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Valar Qringaomis

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Sunday, April 17, 2016

Links - 17th April 2016

Green hobby grows into a business - "Mr Linneberg, 45, a Singapore permanent resident who has lived here for 18 years, was spurred to invent a device that would let them grow their own food without having to worry too much about maintenance.... Luscious green leaves sprout from each pocket, with some stalks bearing juicy fruit. Some of the edibles they grow include cucumber, kale, tomato and passionfruit. They have also hired a horticulturist to help them improve the gardening aspect of the operations, such as testing plants that would grow better in Singapore's climate, fertilisation and pest control. Mr Linneberg says of their D-I-Y venture: "I expected to build these few towers and that was it. But you get excited seeing your basil grow and you can harvest kilos of tomatoes and you want to improve it. "It's so appealing to grow your own food.""

Have a siesta in Seoul cinema for $12 - "WHAT do you do when you are desperately in need of a lunchtime nap? If you work in Yeouido, Seoul's financial hub, and have 10,000 won (S$12) to spare, you could make a dash for the Yeouido CGV, where the cinema chain transforms its Premium Theater into a cozy sleep nook during lunch hours, Monday through Thursday."

World of Tanks shows Belarus potential beyond Soviet-era farms - "Lukashenko, who once called the internet "garbage", has left the technology sector alone and now seems proud of his country's IT prowess. Commenting on an episode when Belarusian hackers stole hundreds of thousands of dollars, he told parliament: "Of course it is a disgrace. But sometimes you look and you are proud that our people know how to do this." Aleksander Klaskovskii, a Belarusian political analyst said Lukashenko is not scared that access to sophisticated technology and the Internet will bring political ideas that could undermine his rule. "The Belarusian authorities are not so primitive. They are not Internet-phobic. Lukashenko is a rational person," he said. "Revolutions do not occur due to the fact that someone writes something on the Internet"... The low cost of living and the country's position outside the European Union also helps keeps wage costs down compared to nearby EU members.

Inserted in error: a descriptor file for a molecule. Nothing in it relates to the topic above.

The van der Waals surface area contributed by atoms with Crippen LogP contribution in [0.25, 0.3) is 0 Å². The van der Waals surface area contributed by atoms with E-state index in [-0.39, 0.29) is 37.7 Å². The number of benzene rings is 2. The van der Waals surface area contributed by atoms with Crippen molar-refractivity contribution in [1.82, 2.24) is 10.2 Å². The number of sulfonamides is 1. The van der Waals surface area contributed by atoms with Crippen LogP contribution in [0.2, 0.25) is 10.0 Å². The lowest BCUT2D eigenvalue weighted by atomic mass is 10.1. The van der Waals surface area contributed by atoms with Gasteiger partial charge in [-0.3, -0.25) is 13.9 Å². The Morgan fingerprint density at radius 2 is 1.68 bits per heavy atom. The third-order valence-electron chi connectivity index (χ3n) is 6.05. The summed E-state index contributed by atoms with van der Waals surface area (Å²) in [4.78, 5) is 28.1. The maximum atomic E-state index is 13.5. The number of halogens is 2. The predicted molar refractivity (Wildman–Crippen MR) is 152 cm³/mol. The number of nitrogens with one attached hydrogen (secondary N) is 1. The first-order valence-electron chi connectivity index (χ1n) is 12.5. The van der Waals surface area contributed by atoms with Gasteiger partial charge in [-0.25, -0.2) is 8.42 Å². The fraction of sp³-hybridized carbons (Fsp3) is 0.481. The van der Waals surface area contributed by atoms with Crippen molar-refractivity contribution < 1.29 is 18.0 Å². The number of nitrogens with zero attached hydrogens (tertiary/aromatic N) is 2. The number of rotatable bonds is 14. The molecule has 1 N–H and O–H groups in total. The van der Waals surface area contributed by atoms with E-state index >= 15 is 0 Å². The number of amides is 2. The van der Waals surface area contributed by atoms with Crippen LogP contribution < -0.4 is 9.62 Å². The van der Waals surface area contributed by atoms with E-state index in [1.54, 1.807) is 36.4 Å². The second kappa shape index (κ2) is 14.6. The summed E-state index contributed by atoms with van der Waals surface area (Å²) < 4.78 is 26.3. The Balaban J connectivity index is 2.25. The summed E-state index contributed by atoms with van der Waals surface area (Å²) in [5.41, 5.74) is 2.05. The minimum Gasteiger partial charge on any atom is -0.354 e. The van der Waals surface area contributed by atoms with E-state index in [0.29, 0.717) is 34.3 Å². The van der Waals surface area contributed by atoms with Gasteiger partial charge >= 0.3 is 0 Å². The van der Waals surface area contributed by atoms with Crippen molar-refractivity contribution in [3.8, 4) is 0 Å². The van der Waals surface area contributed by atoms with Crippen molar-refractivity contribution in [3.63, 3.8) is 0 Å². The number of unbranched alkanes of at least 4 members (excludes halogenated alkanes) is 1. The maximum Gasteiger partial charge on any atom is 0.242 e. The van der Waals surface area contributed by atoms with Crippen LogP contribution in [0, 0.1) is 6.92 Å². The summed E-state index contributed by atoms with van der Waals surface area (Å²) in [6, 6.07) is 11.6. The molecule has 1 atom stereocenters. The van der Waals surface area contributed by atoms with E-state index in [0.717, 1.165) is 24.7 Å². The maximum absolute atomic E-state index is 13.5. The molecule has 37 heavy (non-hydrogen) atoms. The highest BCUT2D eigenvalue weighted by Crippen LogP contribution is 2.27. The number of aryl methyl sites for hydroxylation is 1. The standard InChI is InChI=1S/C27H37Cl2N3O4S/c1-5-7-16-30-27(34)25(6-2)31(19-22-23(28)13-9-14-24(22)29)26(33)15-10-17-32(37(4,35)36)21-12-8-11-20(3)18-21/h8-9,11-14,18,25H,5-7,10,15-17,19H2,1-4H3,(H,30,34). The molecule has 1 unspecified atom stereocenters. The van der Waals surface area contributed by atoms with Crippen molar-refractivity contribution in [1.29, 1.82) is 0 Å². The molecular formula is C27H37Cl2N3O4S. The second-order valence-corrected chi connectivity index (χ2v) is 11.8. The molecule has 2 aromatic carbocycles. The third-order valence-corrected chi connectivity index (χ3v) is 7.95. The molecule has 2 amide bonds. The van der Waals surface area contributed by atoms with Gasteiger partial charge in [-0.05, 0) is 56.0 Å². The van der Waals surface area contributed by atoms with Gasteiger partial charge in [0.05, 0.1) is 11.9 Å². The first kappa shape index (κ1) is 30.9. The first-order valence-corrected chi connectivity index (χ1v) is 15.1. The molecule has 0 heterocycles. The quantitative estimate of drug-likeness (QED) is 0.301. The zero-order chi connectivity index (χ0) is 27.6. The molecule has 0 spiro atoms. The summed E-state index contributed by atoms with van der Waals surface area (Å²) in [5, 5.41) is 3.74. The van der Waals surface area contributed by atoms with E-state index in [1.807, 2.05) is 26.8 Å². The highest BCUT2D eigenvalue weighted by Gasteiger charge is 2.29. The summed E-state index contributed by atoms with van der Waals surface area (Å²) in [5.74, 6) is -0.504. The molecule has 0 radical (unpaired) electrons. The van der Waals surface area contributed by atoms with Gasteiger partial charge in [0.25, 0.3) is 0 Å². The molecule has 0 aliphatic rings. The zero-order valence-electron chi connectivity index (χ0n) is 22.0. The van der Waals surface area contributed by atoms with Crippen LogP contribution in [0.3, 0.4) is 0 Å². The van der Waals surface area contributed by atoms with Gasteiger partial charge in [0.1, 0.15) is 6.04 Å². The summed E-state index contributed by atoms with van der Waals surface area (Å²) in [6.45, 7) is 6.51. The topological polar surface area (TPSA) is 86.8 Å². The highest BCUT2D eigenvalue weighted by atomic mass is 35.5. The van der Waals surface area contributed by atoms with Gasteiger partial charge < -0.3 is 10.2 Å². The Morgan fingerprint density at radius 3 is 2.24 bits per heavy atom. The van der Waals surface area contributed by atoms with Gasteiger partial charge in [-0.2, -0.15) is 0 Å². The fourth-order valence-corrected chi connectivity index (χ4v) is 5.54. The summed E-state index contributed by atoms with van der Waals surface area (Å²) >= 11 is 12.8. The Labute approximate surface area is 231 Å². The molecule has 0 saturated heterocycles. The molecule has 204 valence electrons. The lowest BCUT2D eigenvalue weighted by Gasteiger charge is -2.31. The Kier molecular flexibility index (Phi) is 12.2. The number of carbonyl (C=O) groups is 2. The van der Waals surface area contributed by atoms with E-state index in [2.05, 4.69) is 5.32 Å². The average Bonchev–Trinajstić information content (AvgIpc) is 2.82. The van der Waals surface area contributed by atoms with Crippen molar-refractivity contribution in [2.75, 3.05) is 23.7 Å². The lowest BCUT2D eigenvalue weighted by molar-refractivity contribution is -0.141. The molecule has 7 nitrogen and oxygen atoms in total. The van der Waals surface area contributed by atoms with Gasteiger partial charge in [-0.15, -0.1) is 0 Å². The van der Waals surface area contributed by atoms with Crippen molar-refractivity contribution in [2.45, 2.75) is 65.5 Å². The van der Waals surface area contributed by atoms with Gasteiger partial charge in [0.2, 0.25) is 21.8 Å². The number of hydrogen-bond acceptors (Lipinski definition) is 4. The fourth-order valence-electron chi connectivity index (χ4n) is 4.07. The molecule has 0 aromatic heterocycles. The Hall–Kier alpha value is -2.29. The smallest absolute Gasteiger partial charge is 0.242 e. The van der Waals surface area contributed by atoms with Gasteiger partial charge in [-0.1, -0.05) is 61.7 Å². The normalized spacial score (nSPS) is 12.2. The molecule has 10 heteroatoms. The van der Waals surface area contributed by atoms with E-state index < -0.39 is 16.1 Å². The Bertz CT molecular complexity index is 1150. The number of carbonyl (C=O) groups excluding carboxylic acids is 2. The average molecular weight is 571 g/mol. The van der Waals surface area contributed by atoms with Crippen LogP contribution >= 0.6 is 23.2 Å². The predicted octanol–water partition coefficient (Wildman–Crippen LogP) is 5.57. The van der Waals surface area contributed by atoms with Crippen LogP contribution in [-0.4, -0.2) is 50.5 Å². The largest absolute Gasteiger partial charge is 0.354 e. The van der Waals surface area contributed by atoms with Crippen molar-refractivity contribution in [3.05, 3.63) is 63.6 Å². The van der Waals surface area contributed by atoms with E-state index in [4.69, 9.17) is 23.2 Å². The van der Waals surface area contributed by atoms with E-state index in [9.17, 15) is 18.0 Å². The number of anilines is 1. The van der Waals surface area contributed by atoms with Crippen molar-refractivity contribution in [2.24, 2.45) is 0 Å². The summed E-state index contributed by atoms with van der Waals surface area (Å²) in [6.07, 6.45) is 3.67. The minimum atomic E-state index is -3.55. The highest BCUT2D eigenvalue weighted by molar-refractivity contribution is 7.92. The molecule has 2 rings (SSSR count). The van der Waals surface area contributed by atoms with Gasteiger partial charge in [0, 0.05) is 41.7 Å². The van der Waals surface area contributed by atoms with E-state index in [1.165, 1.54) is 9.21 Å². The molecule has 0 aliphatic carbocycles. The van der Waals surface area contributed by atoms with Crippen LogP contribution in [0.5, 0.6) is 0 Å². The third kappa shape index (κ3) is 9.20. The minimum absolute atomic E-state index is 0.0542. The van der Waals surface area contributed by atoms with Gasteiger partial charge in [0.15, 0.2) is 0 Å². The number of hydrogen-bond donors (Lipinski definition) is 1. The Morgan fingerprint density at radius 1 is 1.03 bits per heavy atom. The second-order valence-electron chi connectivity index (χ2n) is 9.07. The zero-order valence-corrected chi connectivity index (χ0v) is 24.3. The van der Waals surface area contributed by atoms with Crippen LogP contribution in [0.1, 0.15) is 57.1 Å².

Deception Island, Antarctica - "This has become a favourite spot for those fortunate enough to have prioritized a visit to Antarctica in their lifetime. One reason is for the legendary “Polar Swims” which one is encouraged to do (doing so at your own risk and with a support team nearby in case of hypothermia). You would think that with the warmer sands that the sea inside would be relatively warm. Unless troubles bubbling below, you would be slightly deceived in this notion. Having done the swim myself, I can assure you there was nothing ‘warm’ about that swim!!"

Juicing Is Bad for You and the Earth - "no one seems to be listening these days. According to IBIS World, the market forjuices and smoothies is $2 billion annually and expected to grow by hundreds of millions of dollars over the next few years. You can scarcely go a week without hearing about a coworker or celebrity being on a “juice cleanse,” either. Juicing is not just another fad though: it is a privileged, wasteful form of food consumption that’s worse for you than cooking and bad for the environment; juicing is the triumph of marketing over science. When juiced, a basket of fruit would probably serve half—if not less—the amount of people as it would if eaten whole. Lost to juicing are fibers that satiate (including the skin which is loaded with heart-healthy, cancer-fighting flavonoids), vitamins, and most importantly, fat. Fat matters because the body needs it to absorb a whole host of vitamins like A, D, E, and K (PDF). Without fat in that juice combo, those vitamins pass right through you... After the juice has been squeezed out of food, tons of pulp is left behind, thrown into landfills where they emit significant amounts of methane, a greenhouse gas 21 times more potent than carbon dioxide"